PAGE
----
When it comes to the treatment of ADHD , behaviorism is very much alive. Most parenting books recommend token economy systems for ADHD kids , recommending rewards rather than punishments - honey catches more flies than vinegar.
On the otherhand , Ross Greene - Collaborative Problem solving sees challenging behavior as a learning disability , a developmental delay in the areas of frustration tolerance , flexibility and adaptability when demands for these skills outstrip the skills these kids have. These lacking skills are trained by using the collaborative problem solving process rather than rewards or punishments . There is research showing that rewards and punishments actually trigger the inappropiate behaviors the extrinsic motivation is trying to deal with.
The theory behind behavior modification was presented by Russel Barkley - see the link below 40 pgs imho page 20 onwards relevant - explaining ADHD as a deficit in self control and inhibition. If I understand him correctly the ability to inhibit response enables the 4 executive functions ,- nonverbal working memory , verbal working memory= privatization of speech, privatization of emotion which is the source of intrinsic motivation , and playing with ideas-problem solving. ADHD kids lack the ability to privatize emotion , the source of intrinsic emotion and need to be compensated by extrinsic motivation. He says cognitive therapy does not work because it assumes the presence of verbal working memory=privatization of speech. On page 28 onwards he deals with behavior modification and motivation.
Because ADHD kids lack the capacity for intrinsic motivation , we need to create an environment which compensates with extrinsic motivation - rewards and consequences. Barkley says that Medication helps with executive functions and hyperactivity and allows us to reduce extrinsic motivation. The drug use for ADHD have minimal impact on executive test performance according to Seidman's 2006 review.
He does however mention that behavior modification only compensates and does not generalize.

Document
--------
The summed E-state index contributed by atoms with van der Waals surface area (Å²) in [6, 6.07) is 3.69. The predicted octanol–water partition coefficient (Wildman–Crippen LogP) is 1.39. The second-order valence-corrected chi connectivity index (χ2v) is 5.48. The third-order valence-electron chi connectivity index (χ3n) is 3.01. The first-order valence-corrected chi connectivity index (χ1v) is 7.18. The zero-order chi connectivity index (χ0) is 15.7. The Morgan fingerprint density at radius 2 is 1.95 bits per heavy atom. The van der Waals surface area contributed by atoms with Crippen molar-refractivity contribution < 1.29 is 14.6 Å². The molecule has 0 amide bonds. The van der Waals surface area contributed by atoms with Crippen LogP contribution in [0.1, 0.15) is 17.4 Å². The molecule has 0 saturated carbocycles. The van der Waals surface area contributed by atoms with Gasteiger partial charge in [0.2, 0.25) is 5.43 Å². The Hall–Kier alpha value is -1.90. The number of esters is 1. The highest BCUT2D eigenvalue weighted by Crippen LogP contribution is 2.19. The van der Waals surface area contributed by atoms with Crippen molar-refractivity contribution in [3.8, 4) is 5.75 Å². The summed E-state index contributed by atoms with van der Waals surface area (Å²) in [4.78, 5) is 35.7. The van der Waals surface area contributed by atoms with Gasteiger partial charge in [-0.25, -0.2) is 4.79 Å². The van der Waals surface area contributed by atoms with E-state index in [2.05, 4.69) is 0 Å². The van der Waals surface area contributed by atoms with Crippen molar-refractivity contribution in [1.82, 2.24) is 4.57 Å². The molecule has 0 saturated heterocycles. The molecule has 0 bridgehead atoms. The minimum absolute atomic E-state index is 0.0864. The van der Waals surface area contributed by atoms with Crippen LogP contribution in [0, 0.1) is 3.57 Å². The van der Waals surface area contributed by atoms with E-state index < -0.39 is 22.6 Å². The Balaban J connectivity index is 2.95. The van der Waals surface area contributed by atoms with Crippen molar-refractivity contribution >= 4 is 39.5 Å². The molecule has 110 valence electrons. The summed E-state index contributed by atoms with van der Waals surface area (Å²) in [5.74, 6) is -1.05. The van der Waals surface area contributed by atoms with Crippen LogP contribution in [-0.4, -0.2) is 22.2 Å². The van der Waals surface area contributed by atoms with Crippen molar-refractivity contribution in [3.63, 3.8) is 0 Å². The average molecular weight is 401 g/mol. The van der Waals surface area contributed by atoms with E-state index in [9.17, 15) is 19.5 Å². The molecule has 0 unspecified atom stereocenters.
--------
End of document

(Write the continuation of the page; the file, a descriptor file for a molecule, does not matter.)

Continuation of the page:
S.D.T theory and research shows that extrinsic motivation undermines interest and intrinsic motivation. So while rewards may compensate in the moment , looking a little long term, the value of rewards decreases and have a negative impact.
From the Self Determined theory site ' Some of the most surprising insights to emerge from SDT research call into question the traditional use of incentives. For example, behavioral research has shown that extrinsic rewards, like money or grades, actually undermine a person's interest in voluntarily engaging in a task. In short, rewards can backfire.
Kou Murayama from the University of Munich, Germany explored the neurobiology underlying this counterintuitive finding at the conference. In a recent study, Murayama and his colleagues scanned the brains of participants before and after completing a timed task. One group of participants was promised a reward. A second group performed the task with no incentive, although afterward they were surprised with compensation.
Using functional magnetic resonance imaging (fMRI), the study showed that entirely different areas of the brain are activated by the same task depending on whether a person anticipates a payoff or not. When focused on a reward, the brain switches off those areas associated with voluntary or self-initiated activities. '
Imho there maybe a developmental delay , but the lack of intrinsic motivation has more to do about the boring and uneganging nature of school and the parenting strategies of reward and punishments. Education and Parenting that supports children's autonomy - ( not independence but interdependence ) helps them be more self determined more intrinsically motivated. SDT says that 3 needs - autonomy , competence , relatendness facilitate intrinsic motivation and being determined . Cps parenting supports the child's autonomy by addressing his concerns and inviting him to problem solve and be part of the solution , promotes competence by addressing lacking cognitive skills , and encourages ' relatedness ' through the collaborative nature of the process.
http://www.greatschools.org/pdfs/2200_7-barktran.pdf?date=4-12-05 Barkley article
http://www.help4adhd.org/faq.cfm?fid=40&varLang=en Executive functions - Brown and Barkley